Characterization of a free-electron laser (FEL) pulse can be done with a pump–probe scheme, using an FEL pump and a visible light probe on an optically transparent solid-state target. With such experimental scheme, pulse duration can be monitored on a shot-to-shot basis. It relies on the changes in optical properties induced by the FEL excitation of electrons. Here we analyze effects of different cross sections used in the modeling of electron kinetics. XCASCADE, a Monte Carlo toolkit for modeling x-ray-induced electron cascades (N. Medvedev, Appl. Phys. B 118 (2015) 417), is used for this purpose. Two different cross sections are compared: atomic BEB model vs complex-dielectric function formalism that accounts for collective effects in solids. It is shown that for photon and electron energies above a few tens of eV, the both models coincide very closely. For lower energies in the VUV regime, the difference in the cross sections become more significant, nevertheless producing qualitatively similar electron kinetics and increase in the density of excited electrons.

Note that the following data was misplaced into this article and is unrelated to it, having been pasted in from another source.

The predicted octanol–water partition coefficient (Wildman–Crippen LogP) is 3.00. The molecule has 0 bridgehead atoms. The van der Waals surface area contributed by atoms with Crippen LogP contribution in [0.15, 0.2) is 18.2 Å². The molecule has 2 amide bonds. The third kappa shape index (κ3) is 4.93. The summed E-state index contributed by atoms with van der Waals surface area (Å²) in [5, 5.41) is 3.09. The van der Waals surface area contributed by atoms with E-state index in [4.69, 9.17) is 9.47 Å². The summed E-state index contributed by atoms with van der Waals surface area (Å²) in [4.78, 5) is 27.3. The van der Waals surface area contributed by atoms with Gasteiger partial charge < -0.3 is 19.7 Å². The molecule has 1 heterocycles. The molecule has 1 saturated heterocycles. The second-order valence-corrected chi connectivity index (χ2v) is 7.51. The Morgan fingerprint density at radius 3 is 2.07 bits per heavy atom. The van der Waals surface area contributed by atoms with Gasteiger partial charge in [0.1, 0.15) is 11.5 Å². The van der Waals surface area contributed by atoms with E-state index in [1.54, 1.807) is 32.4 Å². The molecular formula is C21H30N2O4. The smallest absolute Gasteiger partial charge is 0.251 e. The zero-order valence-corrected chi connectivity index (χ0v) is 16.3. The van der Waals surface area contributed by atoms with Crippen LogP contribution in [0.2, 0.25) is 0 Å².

Silicon irradiated with an ultrashort laser pulse can experience two competing damage processes: the ultrafast ’nonthermal melting’ or the picoseconds ‘thermal melting’. The first one occurs if the density of excited electrons within the conduction band overcomes a certain threshold value, which leads to modification of the atomic potential energy surface and triggers a phase transition. The second one heats a material due to the electron-ion (electron-phonon) coupling, which in case of atomic temperature exceeding melting temperature also induces a phase transition. Our recently developed code XTANT (X-ray-induced Thermal And Nonthermal Transition; N. Medvedev et. al, Phys. Rev. B 91 (2015) 054113), can model both effects simultaneously. Nonadiabatic electron-ion coupling is treated within tight binding molecular dynamics model beyond the Born-Oppenheimer approximation. Two different channels of phase transition emerge at different irradiation dose: thermal melting of silicon into low-density-liquid phase occurs for deposited energies above ~0.65 eV/atom; nonthermal melting into high-density liquid takes place for doses higher than ~0.9 eV/atom. Here we discuss in detail electronic processes during such phase transitions. Evolution of the electronic structure is presented.